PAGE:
Sarah Olender/WRBB Sports File

Northeastern found themselves away from home for the tail end of Thanksgiving break, as the team participated in the inaugural London Basketball Classic, a four-team collegiate tournament taking place at the Copper Box Arena in London. Alongside the Huskies, Army, Manhattan College, and Princeton University all made the trek to bring college basketball across the pond.

The tournament was held in a traditional bracket format, with Northeastern defeating Manhattan in the first round 69-67 and Army losing to Princeton 74-66. After their respective victories, Princeton eclipsed Northeastern 56-54 to cap off a tournament filled with ups and downs for the Huskies.

Game 1: Manhattan

Coming off their recent blowout loss against Syracuse, adding to their four-game slide to begin the season, the Huskies looked to regain their footing against Manhattan. A strong start boosted their confidence, as quality looks inside the paint put the Huskies up 21-13 with eight minutes remaining in the half.

Manhattan did not stay down for long, though. Graduate student forward Josh Roberts highlighted the Jaspers’ push, scoring key buckets from the interior, as well as getting second-chance opportunities to keep his team’s momentum. Roberts finished the game with 19 points, tied for the team lead, as well as tallying a whopping 17 rebounds, seven of which came off the offensive glass.

Both teams were plagued by poor performances from distance in the first half. Northeastern attempted 13 shots beyond the arc, drilling only two of them, while Manhattan went a similar 1-for-7.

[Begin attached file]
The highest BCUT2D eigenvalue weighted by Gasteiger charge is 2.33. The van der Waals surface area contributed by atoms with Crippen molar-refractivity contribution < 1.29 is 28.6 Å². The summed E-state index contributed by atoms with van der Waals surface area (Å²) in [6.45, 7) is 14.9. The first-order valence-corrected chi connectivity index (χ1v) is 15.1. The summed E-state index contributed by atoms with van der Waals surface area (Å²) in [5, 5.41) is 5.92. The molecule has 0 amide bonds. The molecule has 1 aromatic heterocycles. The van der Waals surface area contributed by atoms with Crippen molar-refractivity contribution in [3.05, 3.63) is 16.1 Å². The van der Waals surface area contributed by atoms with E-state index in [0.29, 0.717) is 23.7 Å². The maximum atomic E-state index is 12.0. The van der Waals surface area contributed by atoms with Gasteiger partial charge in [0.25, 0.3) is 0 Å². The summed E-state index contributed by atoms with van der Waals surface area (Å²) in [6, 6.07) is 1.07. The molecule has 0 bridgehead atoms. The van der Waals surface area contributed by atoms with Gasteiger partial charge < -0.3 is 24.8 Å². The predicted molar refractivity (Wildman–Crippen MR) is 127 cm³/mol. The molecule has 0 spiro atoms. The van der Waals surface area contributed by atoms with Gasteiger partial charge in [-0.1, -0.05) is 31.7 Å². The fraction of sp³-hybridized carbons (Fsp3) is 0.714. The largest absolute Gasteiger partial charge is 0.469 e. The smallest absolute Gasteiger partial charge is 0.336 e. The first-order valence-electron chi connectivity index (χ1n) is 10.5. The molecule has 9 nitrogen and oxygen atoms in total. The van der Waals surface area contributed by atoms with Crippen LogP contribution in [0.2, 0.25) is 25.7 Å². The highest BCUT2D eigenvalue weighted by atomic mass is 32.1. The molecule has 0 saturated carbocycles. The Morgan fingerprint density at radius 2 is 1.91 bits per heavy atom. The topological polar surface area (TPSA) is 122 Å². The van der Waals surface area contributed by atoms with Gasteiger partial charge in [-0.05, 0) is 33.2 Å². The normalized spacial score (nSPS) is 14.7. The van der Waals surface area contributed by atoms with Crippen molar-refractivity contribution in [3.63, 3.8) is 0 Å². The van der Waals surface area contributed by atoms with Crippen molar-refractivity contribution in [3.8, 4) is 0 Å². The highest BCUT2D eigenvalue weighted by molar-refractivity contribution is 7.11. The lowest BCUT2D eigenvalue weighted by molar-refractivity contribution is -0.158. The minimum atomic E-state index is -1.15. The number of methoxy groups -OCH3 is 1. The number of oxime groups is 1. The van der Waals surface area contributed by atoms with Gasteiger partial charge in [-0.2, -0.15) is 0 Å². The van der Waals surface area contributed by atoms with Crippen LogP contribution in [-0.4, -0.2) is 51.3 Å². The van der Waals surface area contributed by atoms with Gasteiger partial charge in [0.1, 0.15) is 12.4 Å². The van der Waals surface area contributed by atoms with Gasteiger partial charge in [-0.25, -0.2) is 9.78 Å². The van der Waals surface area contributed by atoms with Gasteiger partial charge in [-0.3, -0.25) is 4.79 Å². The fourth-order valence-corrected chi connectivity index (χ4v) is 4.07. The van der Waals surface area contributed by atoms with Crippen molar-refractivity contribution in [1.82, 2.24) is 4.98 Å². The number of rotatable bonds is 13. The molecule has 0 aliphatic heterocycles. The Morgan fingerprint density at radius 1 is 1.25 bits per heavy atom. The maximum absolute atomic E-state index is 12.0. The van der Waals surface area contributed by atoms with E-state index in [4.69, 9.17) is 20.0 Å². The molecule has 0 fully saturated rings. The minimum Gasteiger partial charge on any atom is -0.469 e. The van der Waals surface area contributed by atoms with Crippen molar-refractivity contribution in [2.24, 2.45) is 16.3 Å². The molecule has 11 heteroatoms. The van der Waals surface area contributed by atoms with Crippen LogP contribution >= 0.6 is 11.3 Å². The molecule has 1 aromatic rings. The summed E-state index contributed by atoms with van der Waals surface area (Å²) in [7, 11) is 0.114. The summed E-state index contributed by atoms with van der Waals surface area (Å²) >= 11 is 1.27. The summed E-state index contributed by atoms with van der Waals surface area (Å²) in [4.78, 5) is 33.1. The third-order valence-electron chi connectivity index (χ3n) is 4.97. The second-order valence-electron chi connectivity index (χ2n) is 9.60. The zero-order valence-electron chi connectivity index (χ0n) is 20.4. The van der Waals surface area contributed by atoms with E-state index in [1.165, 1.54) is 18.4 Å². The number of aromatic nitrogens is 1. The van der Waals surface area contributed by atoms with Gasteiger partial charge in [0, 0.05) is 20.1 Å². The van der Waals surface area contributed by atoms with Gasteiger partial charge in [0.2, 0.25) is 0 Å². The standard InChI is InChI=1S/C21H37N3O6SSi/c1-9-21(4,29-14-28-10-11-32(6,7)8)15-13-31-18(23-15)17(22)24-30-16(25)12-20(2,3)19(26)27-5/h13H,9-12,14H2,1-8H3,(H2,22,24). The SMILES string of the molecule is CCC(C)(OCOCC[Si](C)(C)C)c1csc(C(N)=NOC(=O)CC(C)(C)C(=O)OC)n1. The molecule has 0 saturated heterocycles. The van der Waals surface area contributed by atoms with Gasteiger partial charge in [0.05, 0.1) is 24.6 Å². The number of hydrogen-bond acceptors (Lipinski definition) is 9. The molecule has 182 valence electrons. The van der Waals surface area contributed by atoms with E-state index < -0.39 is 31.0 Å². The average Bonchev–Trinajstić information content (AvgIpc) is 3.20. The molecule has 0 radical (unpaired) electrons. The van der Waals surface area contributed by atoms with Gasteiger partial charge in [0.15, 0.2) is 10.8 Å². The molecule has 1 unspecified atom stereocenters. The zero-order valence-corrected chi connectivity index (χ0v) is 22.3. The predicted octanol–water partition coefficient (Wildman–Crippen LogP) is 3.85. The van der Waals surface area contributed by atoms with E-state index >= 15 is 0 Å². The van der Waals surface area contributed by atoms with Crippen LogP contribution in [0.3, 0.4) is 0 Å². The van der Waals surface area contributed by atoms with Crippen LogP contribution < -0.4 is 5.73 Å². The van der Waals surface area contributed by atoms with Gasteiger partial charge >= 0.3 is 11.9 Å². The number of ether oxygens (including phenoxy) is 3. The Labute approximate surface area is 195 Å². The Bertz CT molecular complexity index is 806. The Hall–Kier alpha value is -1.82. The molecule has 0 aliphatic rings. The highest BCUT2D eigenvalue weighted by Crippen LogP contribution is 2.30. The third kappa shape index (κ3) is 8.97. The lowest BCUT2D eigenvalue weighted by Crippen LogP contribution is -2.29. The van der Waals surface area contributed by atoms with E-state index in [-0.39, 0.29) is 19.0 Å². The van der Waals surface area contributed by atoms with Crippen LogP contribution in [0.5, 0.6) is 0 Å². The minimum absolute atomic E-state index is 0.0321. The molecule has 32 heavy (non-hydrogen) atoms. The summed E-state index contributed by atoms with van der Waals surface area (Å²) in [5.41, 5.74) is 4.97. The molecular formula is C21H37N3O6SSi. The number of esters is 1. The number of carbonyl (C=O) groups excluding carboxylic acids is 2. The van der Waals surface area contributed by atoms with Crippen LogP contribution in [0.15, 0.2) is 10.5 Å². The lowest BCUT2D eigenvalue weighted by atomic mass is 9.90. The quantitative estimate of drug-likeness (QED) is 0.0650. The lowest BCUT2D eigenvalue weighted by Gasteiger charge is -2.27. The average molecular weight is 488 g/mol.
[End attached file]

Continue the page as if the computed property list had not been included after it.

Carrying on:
The Huskies adapted to their lack of success, though, with the team shifting more towards a mid-range game near the end of the half. Freshman guard Chase Cormier sank back-to-back jumpers to give Northeastern a slight lead, but sloppy fouls gave the Jaspers the opportunity to tie it up at the line. The first half came to a close, the score tied at 29.

The second half began in the Huskies’ favor after a three-pointer from junior forward Coleman Stucke started the stanza. Stucke has started the season strong, greatly improving his success from beyond the arc. His clip from range has jumped from 28.6% last season to 42.4% this year albeit with a small sample size. Against Manhattan, he shot 4-for-9 from beyond the arc, notching 19 total points for second on the team.

The rest of the second half was highlighted by back-and-forth play, with the largest lead of the half being Northeastern’s, at 49-42, which was quickly wiped. With time ticking down, Manhattan led 56-55. Junior guard Jahmyl Telfort dribbled in central, but facing pressure, kicked the ball out to a waiting Cormier. Cormier fired a shot from range, Jaspers closing in on him, and drew a three-point foul with 0.5 seconds remaining on the game clock.

Cormier missed his first free throw but sank his second, tying the game at 56. After a team foul on the Huskies for an illegal substitution, though, the Jaspers had another opportunity to keep themselves in the running. Fifth-year guard Ant Nelson successfully made the shot for Manhattan, putting them up 57-56 with one shot remaining for Cormier at the line. The freshman, facing a high-pressure situation, stepped up and drilled his final make, and as the clock ran out after the inbound, the score remained tied at 57, sending the game to overtime.